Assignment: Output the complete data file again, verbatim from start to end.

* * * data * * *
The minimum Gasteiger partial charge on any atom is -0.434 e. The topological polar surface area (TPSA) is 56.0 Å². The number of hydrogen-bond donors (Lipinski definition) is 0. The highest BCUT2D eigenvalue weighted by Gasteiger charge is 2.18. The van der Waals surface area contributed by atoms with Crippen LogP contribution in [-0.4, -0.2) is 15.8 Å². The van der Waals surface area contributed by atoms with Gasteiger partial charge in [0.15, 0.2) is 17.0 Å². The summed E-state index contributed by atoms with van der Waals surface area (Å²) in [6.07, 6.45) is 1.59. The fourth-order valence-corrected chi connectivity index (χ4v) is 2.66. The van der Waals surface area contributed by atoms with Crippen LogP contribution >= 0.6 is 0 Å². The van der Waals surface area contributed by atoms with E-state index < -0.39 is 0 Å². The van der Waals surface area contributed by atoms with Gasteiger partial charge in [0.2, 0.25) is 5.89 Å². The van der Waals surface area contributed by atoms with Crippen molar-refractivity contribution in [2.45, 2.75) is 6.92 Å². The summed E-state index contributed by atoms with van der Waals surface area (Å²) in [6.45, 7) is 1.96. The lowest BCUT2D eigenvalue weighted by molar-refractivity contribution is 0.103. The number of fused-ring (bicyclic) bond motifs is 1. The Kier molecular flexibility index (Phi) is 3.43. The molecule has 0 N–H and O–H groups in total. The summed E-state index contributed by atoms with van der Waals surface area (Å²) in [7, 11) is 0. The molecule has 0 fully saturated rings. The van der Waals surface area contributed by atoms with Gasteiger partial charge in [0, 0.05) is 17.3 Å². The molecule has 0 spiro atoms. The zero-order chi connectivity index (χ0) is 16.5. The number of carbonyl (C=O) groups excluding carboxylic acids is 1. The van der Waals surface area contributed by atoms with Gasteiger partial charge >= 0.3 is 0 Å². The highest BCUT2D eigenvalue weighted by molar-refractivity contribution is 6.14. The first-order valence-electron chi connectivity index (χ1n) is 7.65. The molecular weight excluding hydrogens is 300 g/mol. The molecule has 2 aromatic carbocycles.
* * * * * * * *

The minimum Gasteiger partial charge on any atom is -0.434 e. The topological polar surface area (TPSA) is 56.0 Å². The number of hydrogen-bond donors (Lipinski definition) is 0. The highest BCUT2D eigenvalue weighted by Gasteiger charge is 2.18. The van der Waals surface area contributed by atoms with Crippen LogP contribution in [-0.4, -0.2) is 15.8 Å². The van der Waals surface area contributed by atoms with Gasteiger partial charge in [0.15, 0.2) is 17.0 Å². The summed E-state index contributed by atoms with van der Waals surface area (Å²) in [6.07, 6.45) is 1.59. The fourth-order valence-corrected chi connectivity index (χ4v) is 2.66. The van der Waals surface area contributed by atoms with Crippen LogP contribution >= 0.6 is 0 Å². The van der Waals surface area contributed by atoms with E-state index < -0.39 is 0 Å². The van der Waals surface area contributed by atoms with Gasteiger partial charge in [0.2, 0.25) is 5.89 Å². The van der Waals surface area contributed by atoms with Crippen molar-refractivity contribution in [2.45, 2.75) is 6.92 Å². The summed E-state index contributed by atoms with van der Waals surface area (Å²) in [6.45, 7) is 1.96. The lowest BCUT2D eigenvalue weighted by molar-refractivity contribution is 0.103. The number of fused-ring (bicyclic) bond motifs is 1. The Kier molecular flexibility index (Phi) is 3.43. The molecule has 0 N–H and O–H groups in total. The summed E-state index contributed by atoms with van der Waals surface area (Å²) in [7, 11) is 0. The molecule has 0 fully saturated rings. The van der Waals surface area contributed by atoms with Gasteiger partial charge in [0, 0.05) is 17.3 Å². The molecule has 0 spiro atoms. The zero-order chi connectivity index (χ0) is 16.5. The number of carbonyl (C=O) groups excluding carboxylic acids is 1. The van der Waals surface area contributed by atoms with Gasteiger partial charge >= 0.3 is 0 Å². The highest BCUT2D eigenvalue weighted by molar-refractivity contribution is 6.14. The first-order valence-electron chi connectivity index (χ1n) is 7.65. The molecular weight excluding hydrogens is 300 g/mol. The molecule has 2 aromatic carbocycles.